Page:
“I believe that this nation should commit itself to achieving the goal, before this decade is out, of landing a man on the moon and returning him safely to the earth. No single space project in this period will be more impressive to mankind, or more important for the long-range exploration of space; and none will be so difficult or expensive to accomplish,” US President John F Kennedy told a joint session of Congress on May 25, 1961.
And the mission was accomplished in July 1969, a little over eight years. Three astronauts – Neil Armstrong, Buzz Aldrin and Michael Collins boarded the three-stage, 363-foot rocket that propelled them into space and history. It took just 12 minutes for the rocket to reach the Earth orbit. After one and a half orbits, Apollo 11 got into translunar injection – heading for the moon. It took three days for the crew to reach the lunar orbit. On July 20, Neil Armstrong planted the first human foot on another world.
With more than half a billion people watching on television, he climbed down the ladder and proclaimed: “That’s one small step for a man, one giant leap for mankind.”On July 24, they returned safely home after walking on the moon.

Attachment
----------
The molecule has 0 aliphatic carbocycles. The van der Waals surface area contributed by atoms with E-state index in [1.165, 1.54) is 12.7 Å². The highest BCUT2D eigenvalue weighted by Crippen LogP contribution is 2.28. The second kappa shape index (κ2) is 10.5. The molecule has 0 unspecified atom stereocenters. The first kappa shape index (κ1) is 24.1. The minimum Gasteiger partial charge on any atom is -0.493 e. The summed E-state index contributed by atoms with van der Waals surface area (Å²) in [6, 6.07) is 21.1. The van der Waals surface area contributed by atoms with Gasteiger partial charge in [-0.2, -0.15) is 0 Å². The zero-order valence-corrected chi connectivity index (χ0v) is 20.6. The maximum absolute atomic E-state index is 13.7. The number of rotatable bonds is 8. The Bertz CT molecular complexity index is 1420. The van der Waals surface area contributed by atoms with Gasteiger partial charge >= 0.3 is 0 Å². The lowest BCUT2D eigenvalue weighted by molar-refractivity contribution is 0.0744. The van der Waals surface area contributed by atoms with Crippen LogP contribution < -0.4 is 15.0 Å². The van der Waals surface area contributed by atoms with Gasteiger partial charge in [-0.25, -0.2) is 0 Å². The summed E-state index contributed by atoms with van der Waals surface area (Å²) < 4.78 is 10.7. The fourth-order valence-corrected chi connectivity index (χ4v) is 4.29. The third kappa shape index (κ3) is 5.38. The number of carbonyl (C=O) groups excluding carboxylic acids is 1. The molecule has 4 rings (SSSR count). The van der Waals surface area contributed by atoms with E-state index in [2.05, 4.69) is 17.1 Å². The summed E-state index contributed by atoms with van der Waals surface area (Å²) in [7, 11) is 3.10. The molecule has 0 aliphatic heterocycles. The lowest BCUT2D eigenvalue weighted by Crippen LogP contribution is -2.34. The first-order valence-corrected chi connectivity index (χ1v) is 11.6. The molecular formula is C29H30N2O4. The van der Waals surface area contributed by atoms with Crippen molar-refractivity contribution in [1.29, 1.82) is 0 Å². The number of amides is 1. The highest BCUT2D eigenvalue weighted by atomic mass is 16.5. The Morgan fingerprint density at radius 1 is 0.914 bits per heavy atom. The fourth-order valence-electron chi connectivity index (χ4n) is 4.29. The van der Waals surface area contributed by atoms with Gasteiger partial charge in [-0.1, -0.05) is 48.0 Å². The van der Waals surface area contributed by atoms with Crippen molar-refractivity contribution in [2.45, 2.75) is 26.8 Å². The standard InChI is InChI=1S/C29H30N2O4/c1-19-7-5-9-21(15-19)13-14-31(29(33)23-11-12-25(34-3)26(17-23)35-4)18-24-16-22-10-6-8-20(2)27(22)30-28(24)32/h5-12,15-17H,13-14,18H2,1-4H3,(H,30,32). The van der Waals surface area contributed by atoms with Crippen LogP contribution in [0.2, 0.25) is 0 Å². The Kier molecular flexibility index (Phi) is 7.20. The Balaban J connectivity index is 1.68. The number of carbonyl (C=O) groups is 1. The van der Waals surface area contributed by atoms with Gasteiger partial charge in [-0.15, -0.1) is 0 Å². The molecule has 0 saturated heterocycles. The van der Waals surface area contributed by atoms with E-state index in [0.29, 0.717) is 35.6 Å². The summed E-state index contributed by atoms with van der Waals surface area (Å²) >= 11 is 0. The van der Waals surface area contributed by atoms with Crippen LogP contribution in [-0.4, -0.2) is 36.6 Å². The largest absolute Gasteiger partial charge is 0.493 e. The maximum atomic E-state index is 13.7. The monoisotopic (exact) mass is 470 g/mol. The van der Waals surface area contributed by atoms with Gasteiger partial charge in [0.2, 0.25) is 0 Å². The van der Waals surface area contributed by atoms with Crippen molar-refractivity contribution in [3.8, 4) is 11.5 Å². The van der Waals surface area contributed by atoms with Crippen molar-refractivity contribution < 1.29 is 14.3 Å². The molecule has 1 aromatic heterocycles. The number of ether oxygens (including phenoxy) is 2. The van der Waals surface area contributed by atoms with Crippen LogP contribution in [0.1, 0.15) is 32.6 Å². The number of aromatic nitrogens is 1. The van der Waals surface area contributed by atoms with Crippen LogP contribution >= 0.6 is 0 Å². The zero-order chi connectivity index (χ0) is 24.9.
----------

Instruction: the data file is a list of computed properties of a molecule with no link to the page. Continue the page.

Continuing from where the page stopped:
After the first attempt by the United States to fly to the Moon on August 17, 1958, which ended in just 77 seconds after liftoff, when the rocket’s first stage exploded, 33 attempts were made to explore the Moon by five major space powers – China, India, Japan and the erstwhile USSR.
The latest Moon mission by the United States – GRAIL (Gravity Recovery and Interior Laboratory) consisting two small spacecraft GRAIL A (Ebb) and Grail B (Flow) was launched on September 10, 2011. It’s mision objectives included mapping the structure of the lunar crust and lithosphere, understanding the asymmetric thermal evolution of the Moon, determining the subsurface structure of impact basis and the origin of lunar mascons among other things.
India’s first satellite on Moon mission – Chandrayaan — was launched on October 22, 2008, but lost contact on August 29, 2009. The mission was intended to expand India’s space capabilities as also to map radioactive isotopes across the Moon.Chandrayaan-2 is expected during the current year, but attempts to launch heavy Geosynchronous Satellite Launch Vehicles (GSLV) for injecting heavy communication satellites weighting more than one tonne has not been successful so far.